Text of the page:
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UNL physicists model potential 4-D imaging technique

Hua-Chieh Shao and Anthony Starace
Hua-Chieh Shao and Anthony Starace

A long-standing goal of science is to be able to understand how matter behaves at the atomic and subatomic level.

How electrons rearrange when atoms or molecules come together is the essence of chemistry, and the ability to manipulate those rearrangements is the goal of the emerging sphere of nanotechnology. A fuller understanding could lead to enormous scientific and technological breakthroughs.

Unfortunately, significant problems confront scientists and engineers in attacking the question. Not only are atoms and molecules very small, requiring highly specialized equipment to "see" them, everything at the atomic level happens very, very fast. For example, an electron goes around the nucleus of an atom once every 150 attoseconds - that's around one 10 millionth of a billionth of a second, far too quick for the human eye or any existing equipment to detect.

Scientists have a good understanding for simple chemical combinations, but not for complex entities like biological molecules. And nanotechnologists essentially operate in the blind in the sense that they are not yet able to watch while the nanostructures they construct are being assembled. They only know if they have succeeded after the fact.

Nothing exists to allow scientists and engineers to see those electronic processes, but UNL physics graduate student Hua-Chieh Shao and his adviser, theoretical physicist Anthony Starace, have modeled a four-dimensional imaging technique that could lead to a breakthrough. They report their findings in the online edition of Physical Review Letters. Their paper appeared in the Dec. 31 print edition of the journal. The research was supported in part by funding from the National Science Foundation and the Nebraska Research Initiative.

Starace said he and Shao were intrigued by research that his UNL colleagues Herman Batelaan and Kees Uiterwaal were doing with Nobel laureate Ahmed Zewail of Cal Tech on what Zewail terms four-dimensional imaging - imaging electronic processes in both space and time with very energetic, but extremely short, pulses of electrons.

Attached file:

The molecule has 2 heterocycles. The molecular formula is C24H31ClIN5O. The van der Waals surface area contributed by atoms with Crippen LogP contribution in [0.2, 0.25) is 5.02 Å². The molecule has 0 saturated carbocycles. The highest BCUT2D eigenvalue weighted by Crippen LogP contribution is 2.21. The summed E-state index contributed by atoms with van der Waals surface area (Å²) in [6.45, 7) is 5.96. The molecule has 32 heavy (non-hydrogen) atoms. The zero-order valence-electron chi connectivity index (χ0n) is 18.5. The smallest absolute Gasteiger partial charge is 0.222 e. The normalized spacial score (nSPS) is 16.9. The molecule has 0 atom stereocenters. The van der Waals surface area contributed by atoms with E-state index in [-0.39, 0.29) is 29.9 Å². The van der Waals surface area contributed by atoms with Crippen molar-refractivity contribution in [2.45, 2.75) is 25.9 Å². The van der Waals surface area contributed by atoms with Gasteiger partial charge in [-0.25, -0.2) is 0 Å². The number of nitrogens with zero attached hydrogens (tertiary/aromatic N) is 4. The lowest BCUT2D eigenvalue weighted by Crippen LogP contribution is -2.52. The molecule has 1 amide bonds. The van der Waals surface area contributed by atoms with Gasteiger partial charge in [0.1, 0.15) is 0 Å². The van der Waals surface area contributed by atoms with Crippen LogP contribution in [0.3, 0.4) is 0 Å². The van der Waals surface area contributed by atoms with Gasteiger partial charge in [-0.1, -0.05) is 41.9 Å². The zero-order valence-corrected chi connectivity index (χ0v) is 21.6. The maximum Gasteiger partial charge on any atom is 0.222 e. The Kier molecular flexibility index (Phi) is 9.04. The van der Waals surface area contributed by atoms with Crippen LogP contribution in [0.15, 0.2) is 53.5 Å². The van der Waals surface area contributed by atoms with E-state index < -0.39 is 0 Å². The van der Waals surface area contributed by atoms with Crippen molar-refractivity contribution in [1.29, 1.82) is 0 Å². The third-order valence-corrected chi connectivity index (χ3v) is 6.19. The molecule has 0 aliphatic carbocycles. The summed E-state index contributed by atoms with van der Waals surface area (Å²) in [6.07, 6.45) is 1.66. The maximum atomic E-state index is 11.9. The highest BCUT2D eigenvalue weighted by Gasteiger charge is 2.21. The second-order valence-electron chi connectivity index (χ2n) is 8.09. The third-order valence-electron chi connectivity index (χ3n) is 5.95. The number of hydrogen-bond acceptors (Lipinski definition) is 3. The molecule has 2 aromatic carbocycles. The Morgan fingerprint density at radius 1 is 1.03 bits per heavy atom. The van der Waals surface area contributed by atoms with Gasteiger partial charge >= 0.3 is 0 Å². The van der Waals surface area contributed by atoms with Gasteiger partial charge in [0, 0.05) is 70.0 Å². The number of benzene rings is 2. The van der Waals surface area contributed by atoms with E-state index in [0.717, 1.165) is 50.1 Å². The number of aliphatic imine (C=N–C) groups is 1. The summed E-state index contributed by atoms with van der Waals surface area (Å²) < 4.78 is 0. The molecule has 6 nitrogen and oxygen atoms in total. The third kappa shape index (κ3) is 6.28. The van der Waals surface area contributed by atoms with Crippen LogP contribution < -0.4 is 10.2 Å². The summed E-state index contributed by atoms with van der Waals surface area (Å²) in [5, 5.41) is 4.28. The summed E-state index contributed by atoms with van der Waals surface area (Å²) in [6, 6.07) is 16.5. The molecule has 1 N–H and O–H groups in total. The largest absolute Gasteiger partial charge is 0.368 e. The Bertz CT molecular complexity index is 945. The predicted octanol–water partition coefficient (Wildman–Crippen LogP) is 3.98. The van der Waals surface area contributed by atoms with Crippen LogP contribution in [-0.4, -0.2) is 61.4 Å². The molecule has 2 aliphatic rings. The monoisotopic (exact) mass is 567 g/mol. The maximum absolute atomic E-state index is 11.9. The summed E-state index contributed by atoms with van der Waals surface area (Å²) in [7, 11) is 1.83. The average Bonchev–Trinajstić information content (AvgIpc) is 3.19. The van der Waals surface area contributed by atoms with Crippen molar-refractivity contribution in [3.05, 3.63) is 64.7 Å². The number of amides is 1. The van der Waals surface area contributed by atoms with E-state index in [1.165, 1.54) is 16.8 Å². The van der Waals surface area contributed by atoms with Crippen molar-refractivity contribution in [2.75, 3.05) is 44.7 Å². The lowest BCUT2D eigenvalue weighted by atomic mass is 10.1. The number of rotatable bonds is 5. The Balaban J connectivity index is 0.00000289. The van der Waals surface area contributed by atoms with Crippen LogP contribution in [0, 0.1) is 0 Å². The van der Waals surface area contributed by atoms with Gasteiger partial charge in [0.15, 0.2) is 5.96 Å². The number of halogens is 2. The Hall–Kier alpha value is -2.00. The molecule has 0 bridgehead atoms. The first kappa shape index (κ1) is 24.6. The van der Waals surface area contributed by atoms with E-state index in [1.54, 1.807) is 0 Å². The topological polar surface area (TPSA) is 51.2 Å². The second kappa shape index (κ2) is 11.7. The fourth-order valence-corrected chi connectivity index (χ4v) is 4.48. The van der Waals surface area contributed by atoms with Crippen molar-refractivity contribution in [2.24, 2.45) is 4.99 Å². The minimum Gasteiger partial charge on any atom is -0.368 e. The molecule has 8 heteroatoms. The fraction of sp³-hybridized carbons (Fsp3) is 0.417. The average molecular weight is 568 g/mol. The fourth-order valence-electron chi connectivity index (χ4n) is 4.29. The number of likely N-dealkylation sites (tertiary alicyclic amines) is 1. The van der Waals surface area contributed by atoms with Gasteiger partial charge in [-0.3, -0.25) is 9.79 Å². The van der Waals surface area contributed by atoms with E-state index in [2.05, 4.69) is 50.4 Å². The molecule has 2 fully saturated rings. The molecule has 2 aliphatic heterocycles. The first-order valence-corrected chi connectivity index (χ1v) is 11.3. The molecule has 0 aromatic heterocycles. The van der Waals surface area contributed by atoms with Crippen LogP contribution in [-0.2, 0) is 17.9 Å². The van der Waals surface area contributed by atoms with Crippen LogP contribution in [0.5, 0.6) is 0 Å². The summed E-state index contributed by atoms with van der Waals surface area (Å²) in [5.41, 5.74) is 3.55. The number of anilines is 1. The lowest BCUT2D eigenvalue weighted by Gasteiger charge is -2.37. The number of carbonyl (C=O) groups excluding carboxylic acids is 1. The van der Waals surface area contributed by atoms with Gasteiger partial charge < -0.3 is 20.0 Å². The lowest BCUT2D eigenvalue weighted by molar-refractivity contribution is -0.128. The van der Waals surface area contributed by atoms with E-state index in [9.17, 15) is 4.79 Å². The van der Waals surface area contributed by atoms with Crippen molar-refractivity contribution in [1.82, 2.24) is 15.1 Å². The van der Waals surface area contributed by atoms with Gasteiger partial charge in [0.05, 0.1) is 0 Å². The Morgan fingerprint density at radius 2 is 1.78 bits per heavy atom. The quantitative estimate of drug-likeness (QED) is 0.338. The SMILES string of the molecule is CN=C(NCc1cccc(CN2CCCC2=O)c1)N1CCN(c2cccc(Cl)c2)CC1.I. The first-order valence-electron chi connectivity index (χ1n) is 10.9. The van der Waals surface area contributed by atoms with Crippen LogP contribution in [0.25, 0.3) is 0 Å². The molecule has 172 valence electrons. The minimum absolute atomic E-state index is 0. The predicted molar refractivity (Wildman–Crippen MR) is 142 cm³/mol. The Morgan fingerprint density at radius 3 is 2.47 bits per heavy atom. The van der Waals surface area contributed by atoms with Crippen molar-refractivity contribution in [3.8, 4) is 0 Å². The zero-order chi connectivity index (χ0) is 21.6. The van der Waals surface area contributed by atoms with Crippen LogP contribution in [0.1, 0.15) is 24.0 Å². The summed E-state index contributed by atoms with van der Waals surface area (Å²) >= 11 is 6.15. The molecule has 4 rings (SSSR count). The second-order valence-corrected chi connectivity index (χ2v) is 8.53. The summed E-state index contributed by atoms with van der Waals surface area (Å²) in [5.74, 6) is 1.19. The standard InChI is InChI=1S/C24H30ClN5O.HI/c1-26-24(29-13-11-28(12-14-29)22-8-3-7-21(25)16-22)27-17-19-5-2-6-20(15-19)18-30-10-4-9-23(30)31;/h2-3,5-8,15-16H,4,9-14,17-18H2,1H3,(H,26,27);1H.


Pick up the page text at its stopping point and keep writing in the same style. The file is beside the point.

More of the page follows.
"We got excited about this idea and decided to do what I think are among the first calculations, if not the first, to show what you would see," said Starace, University Professor and George Holmes Professor of Physics.

Deriving analytic formulas as far as possible and then writing computer programs to evaluate the formulas and analyze the results, Shao and Starace determined what would happen if electron pulses of 110 attoseconds were fired at targets excited by a laser field. Their first target was the hydrogen atom, with one proton and one electron. Their second target was the tritium molecule, a hydrogen isotope with one electron and two nuclei.

In both instances, they found patterns in the distribution of scattered electrons that could be used to track changes in the target charge distribution over time - in other words, how the position of the electrons was changing.

"These are sort of benchmark results showing this new technology that Zewail has called four-dimensional imaging," Starace said "We've shown among the first results in a realistic calculation that one could see for both an atom and a molecule. We made some assumptions (in the tritium calculations), but it's a fairly realistic picture of how electrons move in molecules."

It remains for experimentalists to develop the technique.

"Herman Batelaan and Kees Uiterwaal are working in collaboration with Zewail to develop the short electron pulses and our newest faculty member, Martin Centurion, has been talking with us about what experiments he may be able to do that would provide evidence of time-dependent electron motion. He does experiments with short pulses of electrons, but much longer than the pulses which we considered here," Starace said.

"I hope this will give added incentive to pursue this technology because we've shown that it can provide information that no other technique can provide. So now it's up to experimentalists to develop the tools. Scientifically, there's nothing stopping the development of the tools except money and manpower, as usual."

- Tom Simons, University Communications